Government launches prescription drug review

Public Health England (PHE) is to launch an independent review into the ‘growing problem’ of prescription drug dependency, the government has announced.

Dependence-forming drugs such as opioids, benzodiazepines, GABAergic medicines and ‘z-drugs’ like zopiclone were being prescribed to 9 per cent of the population by 2015, according to figures from NatCen, up from 6 per cent in 2000. The year-long PHE review will cover sedatives, painkillers, anti-anxiety drugs and antidepressants.

The All-Party Parliamentary Group (APPG) for Prescribed Drug Dependence has been calling for a 24-hour helpline for people experiencing dependence on these substances (DDN, April 2017, page 4). ‘The APPG is pleased that Public Health England now agrees that prescribed drug dependence is a serious public health issue which needs to be addressed,’ it said.

‘Prescribed drug dependence can have devastating consequences for patients, leading to years of unnecessary suffering and disability following withdrawal from medication which has simply been taken as directed by a doctor,’ said APPG chair Paul Flynn MP. ‘The APPG welcomes the proposed evidence review of prescribed drug dependence and withdrawal by Public Health England as a first step towards the commissioning of services, including a national helpline, to support patients affected by this urgent public health issue.’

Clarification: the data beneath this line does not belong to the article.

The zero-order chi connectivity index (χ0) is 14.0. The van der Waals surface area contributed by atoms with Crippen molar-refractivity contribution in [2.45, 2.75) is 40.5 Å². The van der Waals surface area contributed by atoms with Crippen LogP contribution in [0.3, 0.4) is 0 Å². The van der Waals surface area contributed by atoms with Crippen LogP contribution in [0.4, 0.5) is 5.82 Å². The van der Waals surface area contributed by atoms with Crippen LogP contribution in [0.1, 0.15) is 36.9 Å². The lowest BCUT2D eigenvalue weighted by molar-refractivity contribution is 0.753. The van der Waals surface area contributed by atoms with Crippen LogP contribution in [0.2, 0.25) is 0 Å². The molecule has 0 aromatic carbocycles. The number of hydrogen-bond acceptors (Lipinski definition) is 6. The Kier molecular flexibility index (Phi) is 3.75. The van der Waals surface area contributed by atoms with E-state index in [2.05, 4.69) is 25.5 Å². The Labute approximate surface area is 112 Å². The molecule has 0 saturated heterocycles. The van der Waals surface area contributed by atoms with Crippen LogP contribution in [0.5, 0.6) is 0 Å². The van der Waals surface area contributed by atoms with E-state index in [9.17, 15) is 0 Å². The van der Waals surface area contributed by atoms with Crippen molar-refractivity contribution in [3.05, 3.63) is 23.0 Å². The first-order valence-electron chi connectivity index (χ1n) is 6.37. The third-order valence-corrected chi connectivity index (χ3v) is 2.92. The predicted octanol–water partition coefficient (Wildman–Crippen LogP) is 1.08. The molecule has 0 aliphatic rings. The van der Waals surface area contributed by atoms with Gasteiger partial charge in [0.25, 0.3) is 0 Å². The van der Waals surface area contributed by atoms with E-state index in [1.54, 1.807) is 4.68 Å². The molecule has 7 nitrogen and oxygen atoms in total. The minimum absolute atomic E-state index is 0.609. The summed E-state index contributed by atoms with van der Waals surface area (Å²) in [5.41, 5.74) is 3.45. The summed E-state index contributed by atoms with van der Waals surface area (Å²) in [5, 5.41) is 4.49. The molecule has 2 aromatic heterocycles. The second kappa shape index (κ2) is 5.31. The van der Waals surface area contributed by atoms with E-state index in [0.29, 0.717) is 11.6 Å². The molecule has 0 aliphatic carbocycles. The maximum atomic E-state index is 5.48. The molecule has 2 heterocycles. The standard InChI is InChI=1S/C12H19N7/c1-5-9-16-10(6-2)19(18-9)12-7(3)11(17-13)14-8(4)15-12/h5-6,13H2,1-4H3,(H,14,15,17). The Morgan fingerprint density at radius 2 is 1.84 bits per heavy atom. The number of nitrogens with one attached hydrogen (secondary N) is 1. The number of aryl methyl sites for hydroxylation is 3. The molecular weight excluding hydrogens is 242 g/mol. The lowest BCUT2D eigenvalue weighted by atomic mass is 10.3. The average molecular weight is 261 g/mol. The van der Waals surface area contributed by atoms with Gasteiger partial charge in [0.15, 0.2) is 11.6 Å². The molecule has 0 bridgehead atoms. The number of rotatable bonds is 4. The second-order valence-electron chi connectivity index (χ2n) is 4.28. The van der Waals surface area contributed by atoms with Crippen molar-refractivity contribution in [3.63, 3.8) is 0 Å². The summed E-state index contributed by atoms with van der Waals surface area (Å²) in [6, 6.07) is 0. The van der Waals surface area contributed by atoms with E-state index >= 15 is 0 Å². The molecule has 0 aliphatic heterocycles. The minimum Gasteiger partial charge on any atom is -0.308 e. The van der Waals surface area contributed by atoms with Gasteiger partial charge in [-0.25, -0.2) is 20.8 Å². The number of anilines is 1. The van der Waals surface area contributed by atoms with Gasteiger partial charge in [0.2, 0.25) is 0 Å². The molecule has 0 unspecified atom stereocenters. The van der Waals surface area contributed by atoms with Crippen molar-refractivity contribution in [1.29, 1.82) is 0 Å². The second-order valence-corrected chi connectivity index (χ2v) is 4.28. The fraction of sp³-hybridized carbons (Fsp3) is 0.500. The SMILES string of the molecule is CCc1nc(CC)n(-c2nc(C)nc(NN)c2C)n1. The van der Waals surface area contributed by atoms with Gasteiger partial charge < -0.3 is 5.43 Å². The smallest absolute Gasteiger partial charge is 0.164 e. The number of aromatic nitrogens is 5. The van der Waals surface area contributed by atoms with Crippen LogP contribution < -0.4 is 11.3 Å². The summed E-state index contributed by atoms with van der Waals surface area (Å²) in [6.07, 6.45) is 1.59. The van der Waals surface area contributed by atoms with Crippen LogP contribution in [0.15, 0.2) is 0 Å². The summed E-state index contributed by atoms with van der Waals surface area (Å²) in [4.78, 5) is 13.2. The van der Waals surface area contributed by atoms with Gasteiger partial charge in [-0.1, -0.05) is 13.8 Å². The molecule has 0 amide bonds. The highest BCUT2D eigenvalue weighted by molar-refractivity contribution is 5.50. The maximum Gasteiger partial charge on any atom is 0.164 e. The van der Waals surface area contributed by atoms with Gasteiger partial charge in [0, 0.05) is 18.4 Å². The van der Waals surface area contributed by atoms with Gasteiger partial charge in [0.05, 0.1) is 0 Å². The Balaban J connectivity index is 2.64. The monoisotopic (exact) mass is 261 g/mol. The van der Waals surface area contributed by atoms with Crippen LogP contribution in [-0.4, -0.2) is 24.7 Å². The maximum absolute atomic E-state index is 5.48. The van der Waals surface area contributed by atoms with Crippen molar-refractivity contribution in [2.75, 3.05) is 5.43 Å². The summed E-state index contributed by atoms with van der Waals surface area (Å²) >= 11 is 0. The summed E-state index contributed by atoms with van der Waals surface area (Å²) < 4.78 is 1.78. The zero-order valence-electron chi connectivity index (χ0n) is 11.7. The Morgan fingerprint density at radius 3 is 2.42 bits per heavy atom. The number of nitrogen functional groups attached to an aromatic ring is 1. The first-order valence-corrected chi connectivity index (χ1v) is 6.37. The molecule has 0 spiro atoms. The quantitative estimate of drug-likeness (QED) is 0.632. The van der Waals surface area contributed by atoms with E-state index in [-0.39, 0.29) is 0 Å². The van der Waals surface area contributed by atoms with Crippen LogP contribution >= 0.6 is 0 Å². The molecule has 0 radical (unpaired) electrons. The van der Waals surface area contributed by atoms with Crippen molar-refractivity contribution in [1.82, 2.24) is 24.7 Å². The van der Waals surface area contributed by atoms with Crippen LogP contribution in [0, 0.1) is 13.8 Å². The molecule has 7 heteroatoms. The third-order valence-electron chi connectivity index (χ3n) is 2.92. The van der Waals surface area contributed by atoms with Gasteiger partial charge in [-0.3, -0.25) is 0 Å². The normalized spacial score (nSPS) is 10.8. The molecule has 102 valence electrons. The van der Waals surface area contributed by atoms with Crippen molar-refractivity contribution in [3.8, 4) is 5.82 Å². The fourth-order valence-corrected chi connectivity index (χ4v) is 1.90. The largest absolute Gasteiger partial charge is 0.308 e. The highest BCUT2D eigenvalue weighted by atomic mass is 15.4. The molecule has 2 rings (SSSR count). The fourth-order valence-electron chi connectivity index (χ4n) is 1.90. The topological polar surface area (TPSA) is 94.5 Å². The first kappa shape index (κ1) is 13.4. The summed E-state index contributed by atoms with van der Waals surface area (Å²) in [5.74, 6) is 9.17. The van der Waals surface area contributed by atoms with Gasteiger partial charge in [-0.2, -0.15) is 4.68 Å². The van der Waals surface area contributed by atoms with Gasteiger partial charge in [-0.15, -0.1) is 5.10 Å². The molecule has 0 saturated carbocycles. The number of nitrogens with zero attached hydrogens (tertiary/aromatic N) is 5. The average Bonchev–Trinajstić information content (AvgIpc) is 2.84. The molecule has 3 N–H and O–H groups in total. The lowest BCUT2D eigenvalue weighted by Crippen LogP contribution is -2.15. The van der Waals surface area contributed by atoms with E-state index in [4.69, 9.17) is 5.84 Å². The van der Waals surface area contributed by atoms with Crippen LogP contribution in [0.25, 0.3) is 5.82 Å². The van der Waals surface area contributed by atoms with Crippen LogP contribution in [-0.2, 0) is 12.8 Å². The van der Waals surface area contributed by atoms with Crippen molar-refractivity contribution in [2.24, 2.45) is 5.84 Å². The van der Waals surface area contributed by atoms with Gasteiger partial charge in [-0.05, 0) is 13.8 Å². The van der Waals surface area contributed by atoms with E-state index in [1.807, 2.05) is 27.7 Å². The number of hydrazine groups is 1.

The Royal College of General Practitioners (RCGP), meanwhile, welcomed the review but warned that it was important not to ‘automatically jump to the conclusion that more drugs being prescribed is always a bad thing’, as advances in research meant a wider choice of medicines for patients.

‘Many addictive medications, when prescribed and monitored correctly and in line with clinical guidelines, can be very effective in treating a wide range of health conditions,’ said RCCGP chair Professor Helen Stokes-Lampard.

‘But all drugs will have risks and potential side effects. GPs will always prescribe in the best interests of the individual patient in front of us, taking into account the physical, psychological and social factors that might be impacting their health. However, we know most patients would rather not be on long-term medication and where appropriate we will explore non-pharmacological treatments, but these – and this is particularly so for psychological therapies – are often scarce at community level.’

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